Oh no. After receiving 13 Oscar nominations, Guillermo del Toro’s latest work might be in trouble. The estate of Pulitzer-winning playwright Paul Zindel has accused the film of using the late writer’s work without proper credit.
“We are shocked that a major studio could make a film so obviously derived from my late father’s work without anyone recognizing it and coming to us for the rights,” David Zindel, the writer’s son, told The Guardian.
Zindel is referring to his father’s 1969 short play, “Let Me Hear You Whisper”. It tells the story of a female janitor in a research laboratory who bonds with a captive aquatic creature and helps it escape. It does sound very similar to “The Shape of Water”. But according to several interviews, the film was based on an original idea between author Daniel Kraus and Del Toro, who developed the screenplay with Vanessa Taylor.
How do both works compare? Observations all over the internet found a lot in common between both stories, but there are also some essential differences.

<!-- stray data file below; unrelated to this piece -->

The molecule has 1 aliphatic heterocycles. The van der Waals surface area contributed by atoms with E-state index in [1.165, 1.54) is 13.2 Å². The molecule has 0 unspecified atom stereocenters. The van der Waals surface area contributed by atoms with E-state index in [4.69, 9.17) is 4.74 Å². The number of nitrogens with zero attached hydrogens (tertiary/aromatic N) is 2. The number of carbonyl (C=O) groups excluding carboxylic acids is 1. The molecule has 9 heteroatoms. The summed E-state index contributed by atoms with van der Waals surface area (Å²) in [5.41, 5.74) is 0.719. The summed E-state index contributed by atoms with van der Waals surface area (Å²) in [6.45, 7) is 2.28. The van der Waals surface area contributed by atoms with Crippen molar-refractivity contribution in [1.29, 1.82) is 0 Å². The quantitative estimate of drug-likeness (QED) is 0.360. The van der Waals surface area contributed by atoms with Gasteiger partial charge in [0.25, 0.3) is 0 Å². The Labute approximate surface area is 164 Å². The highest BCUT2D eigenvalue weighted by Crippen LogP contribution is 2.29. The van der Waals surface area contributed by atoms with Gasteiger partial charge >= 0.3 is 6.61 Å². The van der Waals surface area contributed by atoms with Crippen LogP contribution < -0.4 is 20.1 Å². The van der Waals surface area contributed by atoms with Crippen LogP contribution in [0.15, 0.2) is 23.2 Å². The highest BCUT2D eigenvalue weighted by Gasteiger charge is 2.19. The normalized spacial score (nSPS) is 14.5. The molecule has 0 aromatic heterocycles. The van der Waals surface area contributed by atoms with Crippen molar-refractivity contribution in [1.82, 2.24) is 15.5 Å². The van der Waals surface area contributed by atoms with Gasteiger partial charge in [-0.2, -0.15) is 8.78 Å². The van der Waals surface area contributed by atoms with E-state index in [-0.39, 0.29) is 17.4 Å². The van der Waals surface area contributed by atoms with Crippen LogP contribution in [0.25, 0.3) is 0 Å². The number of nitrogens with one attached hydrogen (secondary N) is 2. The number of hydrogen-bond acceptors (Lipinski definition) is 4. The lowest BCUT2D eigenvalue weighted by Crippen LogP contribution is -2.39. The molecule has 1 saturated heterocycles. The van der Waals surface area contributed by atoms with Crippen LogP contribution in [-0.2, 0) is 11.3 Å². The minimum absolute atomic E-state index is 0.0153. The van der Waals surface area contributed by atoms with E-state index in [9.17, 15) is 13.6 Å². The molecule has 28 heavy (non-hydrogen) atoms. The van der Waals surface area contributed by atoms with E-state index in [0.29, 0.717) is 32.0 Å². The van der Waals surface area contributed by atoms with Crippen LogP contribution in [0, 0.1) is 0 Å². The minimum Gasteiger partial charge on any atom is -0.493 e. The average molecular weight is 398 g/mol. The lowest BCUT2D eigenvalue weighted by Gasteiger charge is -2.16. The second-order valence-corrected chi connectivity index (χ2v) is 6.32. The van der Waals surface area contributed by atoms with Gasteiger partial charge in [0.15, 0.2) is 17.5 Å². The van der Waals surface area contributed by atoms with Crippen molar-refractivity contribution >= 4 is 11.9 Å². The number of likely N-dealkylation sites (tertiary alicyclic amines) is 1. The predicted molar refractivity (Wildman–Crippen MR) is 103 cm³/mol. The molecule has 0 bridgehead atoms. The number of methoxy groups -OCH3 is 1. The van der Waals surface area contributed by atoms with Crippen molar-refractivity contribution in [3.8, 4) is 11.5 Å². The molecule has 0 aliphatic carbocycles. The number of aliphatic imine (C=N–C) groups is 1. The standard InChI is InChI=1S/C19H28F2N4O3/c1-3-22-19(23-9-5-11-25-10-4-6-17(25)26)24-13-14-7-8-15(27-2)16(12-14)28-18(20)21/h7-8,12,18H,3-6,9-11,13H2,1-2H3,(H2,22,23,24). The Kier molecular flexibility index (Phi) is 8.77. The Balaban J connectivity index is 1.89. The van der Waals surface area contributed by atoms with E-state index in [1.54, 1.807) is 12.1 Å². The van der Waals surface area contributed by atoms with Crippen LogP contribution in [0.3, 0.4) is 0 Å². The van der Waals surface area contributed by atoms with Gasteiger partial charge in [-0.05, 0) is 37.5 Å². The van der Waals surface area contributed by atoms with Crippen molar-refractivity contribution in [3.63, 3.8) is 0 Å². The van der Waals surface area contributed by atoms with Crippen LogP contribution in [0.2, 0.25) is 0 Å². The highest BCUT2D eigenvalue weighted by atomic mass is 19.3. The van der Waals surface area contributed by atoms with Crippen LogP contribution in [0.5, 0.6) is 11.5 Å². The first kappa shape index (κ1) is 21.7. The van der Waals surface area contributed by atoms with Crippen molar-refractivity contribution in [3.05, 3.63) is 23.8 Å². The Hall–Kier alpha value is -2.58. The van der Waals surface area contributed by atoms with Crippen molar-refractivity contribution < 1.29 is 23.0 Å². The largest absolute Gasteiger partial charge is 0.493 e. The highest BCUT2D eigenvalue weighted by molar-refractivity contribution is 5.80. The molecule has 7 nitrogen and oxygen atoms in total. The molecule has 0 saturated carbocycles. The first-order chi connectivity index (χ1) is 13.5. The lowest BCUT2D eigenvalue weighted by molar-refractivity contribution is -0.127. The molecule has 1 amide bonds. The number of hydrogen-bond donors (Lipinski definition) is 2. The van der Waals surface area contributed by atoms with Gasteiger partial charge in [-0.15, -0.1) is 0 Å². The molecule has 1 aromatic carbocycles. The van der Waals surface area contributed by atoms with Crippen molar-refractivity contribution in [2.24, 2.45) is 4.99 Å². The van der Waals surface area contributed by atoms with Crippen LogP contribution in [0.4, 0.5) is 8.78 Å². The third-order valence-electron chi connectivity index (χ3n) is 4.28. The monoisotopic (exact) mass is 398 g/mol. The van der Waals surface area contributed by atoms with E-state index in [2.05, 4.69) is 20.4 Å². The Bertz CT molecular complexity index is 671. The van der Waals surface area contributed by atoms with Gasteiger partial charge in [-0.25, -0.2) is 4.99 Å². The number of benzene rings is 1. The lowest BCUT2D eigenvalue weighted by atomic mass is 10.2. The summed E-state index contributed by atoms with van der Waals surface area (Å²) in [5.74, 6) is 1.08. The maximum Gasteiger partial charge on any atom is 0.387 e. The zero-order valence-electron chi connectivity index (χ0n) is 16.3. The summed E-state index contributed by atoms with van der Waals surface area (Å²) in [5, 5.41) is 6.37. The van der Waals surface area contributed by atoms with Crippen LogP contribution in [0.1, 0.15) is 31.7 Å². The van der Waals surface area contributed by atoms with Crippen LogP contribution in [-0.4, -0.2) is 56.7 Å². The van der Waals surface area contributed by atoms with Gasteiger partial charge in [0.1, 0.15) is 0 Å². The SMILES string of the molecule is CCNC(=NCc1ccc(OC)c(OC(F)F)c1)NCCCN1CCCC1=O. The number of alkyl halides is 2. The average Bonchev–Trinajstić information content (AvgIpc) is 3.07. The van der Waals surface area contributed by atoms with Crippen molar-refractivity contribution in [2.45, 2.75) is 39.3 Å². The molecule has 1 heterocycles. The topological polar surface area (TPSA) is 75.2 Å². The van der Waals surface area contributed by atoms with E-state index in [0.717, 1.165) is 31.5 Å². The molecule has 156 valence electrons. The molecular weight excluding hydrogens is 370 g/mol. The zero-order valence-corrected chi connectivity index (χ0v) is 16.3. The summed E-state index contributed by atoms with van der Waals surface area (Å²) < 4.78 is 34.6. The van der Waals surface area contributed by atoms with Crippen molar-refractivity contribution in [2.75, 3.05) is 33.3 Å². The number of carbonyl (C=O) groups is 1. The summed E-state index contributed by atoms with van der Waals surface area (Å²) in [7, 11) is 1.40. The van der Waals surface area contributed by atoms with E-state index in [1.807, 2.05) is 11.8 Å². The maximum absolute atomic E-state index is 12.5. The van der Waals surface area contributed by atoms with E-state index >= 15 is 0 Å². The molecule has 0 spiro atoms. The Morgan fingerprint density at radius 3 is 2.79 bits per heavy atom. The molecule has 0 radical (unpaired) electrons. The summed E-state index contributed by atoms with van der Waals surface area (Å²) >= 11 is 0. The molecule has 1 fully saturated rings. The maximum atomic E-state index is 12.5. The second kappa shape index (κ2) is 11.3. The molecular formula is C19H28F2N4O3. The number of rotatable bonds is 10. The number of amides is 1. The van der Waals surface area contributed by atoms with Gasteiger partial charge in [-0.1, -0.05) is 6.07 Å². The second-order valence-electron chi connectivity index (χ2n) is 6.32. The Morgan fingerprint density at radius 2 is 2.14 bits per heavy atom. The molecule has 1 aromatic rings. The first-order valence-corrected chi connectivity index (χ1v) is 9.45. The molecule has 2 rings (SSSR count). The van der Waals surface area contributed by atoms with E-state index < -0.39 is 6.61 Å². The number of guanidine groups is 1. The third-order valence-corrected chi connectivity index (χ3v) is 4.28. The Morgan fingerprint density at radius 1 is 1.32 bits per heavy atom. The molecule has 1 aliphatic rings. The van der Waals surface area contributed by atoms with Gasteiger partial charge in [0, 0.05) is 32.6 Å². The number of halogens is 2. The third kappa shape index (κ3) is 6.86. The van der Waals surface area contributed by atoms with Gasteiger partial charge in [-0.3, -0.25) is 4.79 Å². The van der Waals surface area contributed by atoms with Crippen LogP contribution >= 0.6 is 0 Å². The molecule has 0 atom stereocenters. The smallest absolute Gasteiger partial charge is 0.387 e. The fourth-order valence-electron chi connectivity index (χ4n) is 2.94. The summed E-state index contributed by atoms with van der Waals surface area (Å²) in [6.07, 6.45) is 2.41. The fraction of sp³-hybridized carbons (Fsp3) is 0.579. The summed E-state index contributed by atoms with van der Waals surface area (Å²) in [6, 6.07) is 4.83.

- Both stories feature a female cleaner working the night shift at a military lab who falls for an aquatic creature.
- Both women gain the creature’s trust by bringing food to it.
- Dancing to love songs while cleaning with a mop.
- They both sneak the creature out in a laundry cart with the help of a fellow janitor friend.
- Elisa, Del Toro’s protagonist, is mute.
- “The Shape of Water” features another prominent character, Giles, who also serves as narrator.
- In “The Shape of Water” the creature is an amphibian-like man, while Zindel’s is a dolphin.
- Del Toro’s story has a fantasy-toned ending.
The Mexican director has been open about his creative process and inspiration from other works, such as “Creature From the Black Lagoon”. As for the studio, Fox Searchlight has stated that Del Toro has never seen Mr. Zindel’s play, and that during his 25-year career he has “always been very open about acknowledging his influences.” While both works share a broad concept and specific plot points, we’re hoping the similarities are nothing but coincidence.